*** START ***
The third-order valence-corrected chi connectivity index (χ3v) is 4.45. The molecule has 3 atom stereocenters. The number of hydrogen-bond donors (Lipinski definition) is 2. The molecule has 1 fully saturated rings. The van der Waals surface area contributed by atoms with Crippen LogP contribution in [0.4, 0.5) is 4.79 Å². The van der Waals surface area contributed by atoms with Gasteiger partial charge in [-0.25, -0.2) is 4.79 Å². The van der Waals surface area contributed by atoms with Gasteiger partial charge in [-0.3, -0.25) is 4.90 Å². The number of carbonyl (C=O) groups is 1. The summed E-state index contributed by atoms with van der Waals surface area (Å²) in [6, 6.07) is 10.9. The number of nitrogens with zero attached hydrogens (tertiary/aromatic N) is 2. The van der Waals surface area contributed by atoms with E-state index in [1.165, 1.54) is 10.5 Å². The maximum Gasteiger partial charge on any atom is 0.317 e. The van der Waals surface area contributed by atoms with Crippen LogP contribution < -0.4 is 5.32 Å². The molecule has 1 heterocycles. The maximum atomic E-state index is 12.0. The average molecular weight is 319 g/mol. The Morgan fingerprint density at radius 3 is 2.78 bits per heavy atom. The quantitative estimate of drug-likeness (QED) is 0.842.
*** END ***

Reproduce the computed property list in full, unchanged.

The third-order valence-corrected chi connectivity index (χ3v) is 4.45. The molecule has 3 atom stereocenters. The number of hydrogen-bond donors (Lipinski definition) is 2. The molecule has 1 fully saturated rings. The van der Waals surface area contributed by atoms with Crippen LogP contribution in [0.4, 0.5) is 4.79 Å². The van der Waals surface area contributed by atoms with Gasteiger partial charge in [-0.25, -0.2) is 4.79 Å². The van der Waals surface area contributed by atoms with Gasteiger partial charge in [-0.3, -0.25) is 4.90 Å². The number of carbonyl (C=O) groups is 1. The summed E-state index contributed by atoms with van der Waals surface area (Å²) in [6, 6.07) is 10.9. The number of nitrogens with zero attached hydrogens (tertiary/aromatic N) is 2. The van der Waals surface area contributed by atoms with E-state index in [1.165, 1.54) is 10.5 Å². The maximum Gasteiger partial charge on any atom is 0.317 e. The van der Waals surface area contributed by atoms with Crippen LogP contribution < -0.4 is 5.32 Å². The molecule has 1 heterocycles. The maximum atomic E-state index is 12.0. The average molecular weight is 319 g/mol. The Morgan fingerprint density at radius 3 is 2.78 bits per heavy atom. The quantitative estimate of drug-likeness (QED) is 0.842.